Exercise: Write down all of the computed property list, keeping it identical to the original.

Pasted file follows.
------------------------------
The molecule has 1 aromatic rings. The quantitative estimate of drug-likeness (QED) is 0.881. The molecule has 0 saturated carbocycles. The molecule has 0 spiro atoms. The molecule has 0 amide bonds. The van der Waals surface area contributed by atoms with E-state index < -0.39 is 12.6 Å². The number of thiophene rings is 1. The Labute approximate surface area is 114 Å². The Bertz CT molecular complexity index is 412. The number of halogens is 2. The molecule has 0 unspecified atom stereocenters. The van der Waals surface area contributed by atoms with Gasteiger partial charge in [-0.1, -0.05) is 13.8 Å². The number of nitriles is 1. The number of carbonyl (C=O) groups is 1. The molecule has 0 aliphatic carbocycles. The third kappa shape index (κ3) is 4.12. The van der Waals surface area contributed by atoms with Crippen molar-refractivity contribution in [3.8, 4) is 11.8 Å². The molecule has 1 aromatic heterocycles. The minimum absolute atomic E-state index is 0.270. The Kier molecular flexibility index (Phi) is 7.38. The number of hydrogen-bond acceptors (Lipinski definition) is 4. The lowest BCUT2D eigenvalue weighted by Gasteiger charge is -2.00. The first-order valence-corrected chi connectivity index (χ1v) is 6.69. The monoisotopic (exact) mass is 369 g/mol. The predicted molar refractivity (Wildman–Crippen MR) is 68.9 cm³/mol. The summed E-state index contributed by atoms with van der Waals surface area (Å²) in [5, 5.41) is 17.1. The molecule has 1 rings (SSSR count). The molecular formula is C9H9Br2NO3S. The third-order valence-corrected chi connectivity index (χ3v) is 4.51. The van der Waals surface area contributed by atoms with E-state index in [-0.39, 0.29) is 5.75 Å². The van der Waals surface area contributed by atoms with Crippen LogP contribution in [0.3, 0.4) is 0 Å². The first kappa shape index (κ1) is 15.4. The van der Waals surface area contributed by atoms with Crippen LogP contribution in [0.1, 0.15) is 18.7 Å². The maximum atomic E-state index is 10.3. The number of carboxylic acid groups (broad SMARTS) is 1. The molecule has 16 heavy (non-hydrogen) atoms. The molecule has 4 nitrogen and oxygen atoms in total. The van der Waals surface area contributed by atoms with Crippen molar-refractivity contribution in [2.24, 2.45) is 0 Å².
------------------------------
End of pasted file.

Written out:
The molecule has 1 aromatic rings. The quantitative estimate of drug-likeness (QED) is 0.881. The molecule has 0 saturated carbocycles. The molecule has 0 spiro atoms. The molecule has 0 amide bonds. The van der Waals surface area contributed by atoms with E-state index < -0.39 is 12.6 Å². The number of thiophene rings is 1. The Labute approximate surface area is 114 Å². The Bertz CT molecular complexity index is 412. The number of halogens is 2. The molecule has 0 unspecified atom stereocenters. The van der Waals surface area contributed by atoms with Gasteiger partial charge in [-0.1, -0.05) is 13.8 Å². The number of nitriles is 1. The number of carbonyl (C=O) groups is 1. The molecule has 0 aliphatic carbocycles. The third kappa shape index (κ3) is 4.12. The van der Waals surface area contributed by atoms with Crippen molar-refractivity contribution in [3.8, 4) is 11.8 Å². The molecule has 1 aromatic heterocycles. The minimum absolute atomic E-state index is 0.270. The Kier molecular flexibility index (Phi) is 7.38. The number of hydrogen-bond acceptors (Lipinski definition) is 4. The lowest BCUT2D eigenvalue weighted by Gasteiger charge is -2.00. The first-order valence-corrected chi connectivity index (χ1v) is 6.69. The monoisotopic (exact) mass is 369 g/mol. The predicted molar refractivity (Wildman–Crippen MR) is 68.9 cm³/mol. The summed E-state index contributed by atoms with van der Waals surface area (Å²) in [5, 5.41) is 17.1. The molecule has 1 rings (SSSR count). The molecular formula is C9H9Br2NO3S. The third-order valence-corrected chi connectivity index (χ3v) is 4.51. The van der Waals surface area contributed by atoms with E-state index in [-0.39, 0.29) is 5.75 Å². The van der Waals surface area contributed by atoms with Crippen LogP contribution in [0.3, 0.4) is 0 Å². The first kappa shape index (κ1) is 15.4. The van der Waals surface area contributed by atoms with Crippen LogP contribution in [0.1, 0.15) is 18.7 Å². The maximum atomic E-state index is 10.3. The number of carboxylic acid groups (broad SMARTS) is 1. The molecule has 16 heavy (non-hydrogen) atoms. The molecule has 4 nitrogen and oxygen atoms in total. The van der Waals surface area contributed by atoms with Crippen molar-refractivity contribution in [2.24, 2.45) is 0 Å².